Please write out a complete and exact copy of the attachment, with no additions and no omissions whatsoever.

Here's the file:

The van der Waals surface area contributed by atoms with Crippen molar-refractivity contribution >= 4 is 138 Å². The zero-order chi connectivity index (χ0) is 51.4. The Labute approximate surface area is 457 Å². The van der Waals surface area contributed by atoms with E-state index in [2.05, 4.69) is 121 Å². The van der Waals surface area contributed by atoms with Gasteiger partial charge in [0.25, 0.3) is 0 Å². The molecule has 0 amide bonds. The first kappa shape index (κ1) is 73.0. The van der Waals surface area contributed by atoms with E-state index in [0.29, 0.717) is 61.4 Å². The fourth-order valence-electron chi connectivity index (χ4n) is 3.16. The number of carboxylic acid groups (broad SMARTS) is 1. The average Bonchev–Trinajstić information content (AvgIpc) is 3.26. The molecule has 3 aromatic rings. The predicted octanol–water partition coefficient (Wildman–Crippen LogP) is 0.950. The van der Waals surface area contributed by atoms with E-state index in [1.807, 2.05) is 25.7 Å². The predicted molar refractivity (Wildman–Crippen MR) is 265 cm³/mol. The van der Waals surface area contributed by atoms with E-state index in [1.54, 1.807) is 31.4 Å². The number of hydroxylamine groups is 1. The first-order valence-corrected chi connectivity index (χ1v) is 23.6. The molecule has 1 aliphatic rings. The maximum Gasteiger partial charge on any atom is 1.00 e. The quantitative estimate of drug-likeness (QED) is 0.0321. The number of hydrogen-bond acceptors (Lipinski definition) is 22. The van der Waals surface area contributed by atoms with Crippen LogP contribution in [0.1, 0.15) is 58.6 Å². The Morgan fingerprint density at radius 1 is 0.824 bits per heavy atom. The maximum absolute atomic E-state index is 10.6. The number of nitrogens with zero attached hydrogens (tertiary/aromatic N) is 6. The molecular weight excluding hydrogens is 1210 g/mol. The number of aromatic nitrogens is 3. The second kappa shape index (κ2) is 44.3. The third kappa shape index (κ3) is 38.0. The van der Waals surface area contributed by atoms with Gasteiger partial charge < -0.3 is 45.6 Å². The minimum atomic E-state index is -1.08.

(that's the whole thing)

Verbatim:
The van der Waals surface area contributed by atoms with Crippen molar-refractivity contribution >= 4 is 138 Å². The zero-order chi connectivity index (χ0) is 51.4. The Labute approximate surface area is 457 Å². The van der Waals surface area contributed by atoms with E-state index in [2.05, 4.69) is 121 Å². The van der Waals surface area contributed by atoms with Gasteiger partial charge in [0.25, 0.3) is 0 Å². The molecule has 0 amide bonds. The first kappa shape index (κ1) is 73.0. The van der Waals surface area contributed by atoms with E-state index in [0.29, 0.717) is 61.4 Å². The fourth-order valence-electron chi connectivity index (χ4n) is 3.16. The number of carboxylic acid groups (broad SMARTS) is 1. The average Bonchev–Trinajstić information content (AvgIpc) is 3.26. The molecule has 3 aromatic rings. The predicted octanol–water partition coefficient (Wildman–Crippen LogP) is 0.950. The van der Waals surface area contributed by atoms with E-state index in [1.807, 2.05) is 25.7 Å². The predicted molar refractivity (Wildman–Crippen MR) is 265 cm³/mol. The van der Waals surface area contributed by atoms with E-state index in [1.54, 1.807) is 31.4 Å². The number of hydroxylamine groups is 1. The first-order valence-corrected chi connectivity index (χ1v) is 23.6. The molecule has 1 aliphatic rings. The maximum Gasteiger partial charge on any atom is 1.00 e. The quantitative estimate of drug-likeness (QED) is 0.0321. The number of hydrogen-bond acceptors (Lipinski definition) is 22. The van der Waals surface area contributed by atoms with Crippen LogP contribution in [0.1, 0.15) is 58.6 Å². The Morgan fingerprint density at radius 1 is 0.824 bits per heavy atom. The maximum absolute atomic E-state index is 10.6. The number of nitrogens with zero attached hydrogens (tertiary/aromatic N) is 6. The molecular weight excluding hydrogens is 1210 g/mol. The number of aromatic nitrogens is 3. The second kappa shape index (κ2) is 44.3. The third kappa shape index (κ3) is 38.0. The van der Waals surface area contributed by atoms with Gasteiger partial charge < -0.3 is 45.6 Å². The minimum atomic E-state index is -1.08.